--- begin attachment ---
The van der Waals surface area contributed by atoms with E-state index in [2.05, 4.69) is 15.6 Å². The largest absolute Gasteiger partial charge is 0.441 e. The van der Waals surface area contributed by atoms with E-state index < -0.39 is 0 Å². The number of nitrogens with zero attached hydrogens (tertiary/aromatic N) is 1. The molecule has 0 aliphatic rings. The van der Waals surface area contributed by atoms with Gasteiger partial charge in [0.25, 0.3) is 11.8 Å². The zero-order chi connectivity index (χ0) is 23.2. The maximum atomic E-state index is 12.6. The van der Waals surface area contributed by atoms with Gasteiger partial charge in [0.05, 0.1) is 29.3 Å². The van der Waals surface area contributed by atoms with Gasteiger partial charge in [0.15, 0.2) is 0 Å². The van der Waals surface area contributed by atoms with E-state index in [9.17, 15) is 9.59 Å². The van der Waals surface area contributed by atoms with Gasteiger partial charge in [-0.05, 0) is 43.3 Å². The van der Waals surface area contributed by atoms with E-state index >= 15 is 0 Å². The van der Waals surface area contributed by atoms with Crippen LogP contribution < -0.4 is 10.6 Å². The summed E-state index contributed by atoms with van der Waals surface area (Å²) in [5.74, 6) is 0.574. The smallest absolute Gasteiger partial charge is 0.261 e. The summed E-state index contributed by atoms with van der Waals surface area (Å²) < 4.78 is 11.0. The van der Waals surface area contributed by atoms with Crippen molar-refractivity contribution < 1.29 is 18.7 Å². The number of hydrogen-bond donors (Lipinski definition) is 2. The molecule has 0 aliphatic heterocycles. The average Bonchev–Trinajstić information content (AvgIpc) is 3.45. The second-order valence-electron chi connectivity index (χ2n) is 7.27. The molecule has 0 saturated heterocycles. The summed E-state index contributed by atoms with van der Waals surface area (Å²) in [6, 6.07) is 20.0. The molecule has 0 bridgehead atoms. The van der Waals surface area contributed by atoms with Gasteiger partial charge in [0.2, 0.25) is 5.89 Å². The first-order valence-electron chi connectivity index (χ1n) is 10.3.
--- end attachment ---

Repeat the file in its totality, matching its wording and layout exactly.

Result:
The van der Waals surface area contributed by atoms with E-state index in [2.05, 4.69) is 15.6 Å². The largest absolute Gasteiger partial charge is 0.441 e. The van der Waals surface area contributed by atoms with E-state index < -0.39 is 0 Å². The number of nitrogens with zero attached hydrogens (tertiary/aromatic N) is 1. The molecule has 0 aliphatic rings. The van der Waals surface area contributed by atoms with Gasteiger partial charge in [0.25, 0.3) is 11.8 Å². The zero-order chi connectivity index (χ0) is 23.2. The maximum atomic E-state index is 12.6. The van der Waals surface area contributed by atoms with Gasteiger partial charge in [0.05, 0.1) is 29.3 Å². The van der Waals surface area contributed by atoms with Gasteiger partial charge in [0.15, 0.2) is 0 Å². The van der Waals surface area contributed by atoms with E-state index in [9.17, 15) is 9.59 Å². The van der Waals surface area contributed by atoms with Gasteiger partial charge in [-0.05, 0) is 43.3 Å². The van der Waals surface area contributed by atoms with E-state index >= 15 is 0 Å². The van der Waals surface area contributed by atoms with Crippen LogP contribution < -0.4 is 10.6 Å². The summed E-state index contributed by atoms with van der Waals surface area (Å²) in [5.74, 6) is 0.574. The smallest absolute Gasteiger partial charge is 0.261 e. The summed E-state index contributed by atoms with van der Waals surface area (Å²) < 4.78 is 11.0. The van der Waals surface area contributed by atoms with Crippen molar-refractivity contribution < 1.29 is 18.7 Å². The number of hydrogen-bond donors (Lipinski definition) is 2. The molecule has 0 aliphatic heterocycles. The average Bonchev–Trinajstić information content (AvgIpc) is 3.45. The second-order valence-electron chi connectivity index (χ2n) is 7.27. The molecule has 0 saturated heterocycles. The summed E-state index contributed by atoms with van der Waals surface area (Å²) in [6, 6.07) is 20.0. The molecule has 0 bridgehead atoms. The van der Waals surface area contributed by atoms with Gasteiger partial charge in [0.2, 0.25) is 5.89 Å². The first-order valence-electron chi connectivity index (χ1n) is 10.3.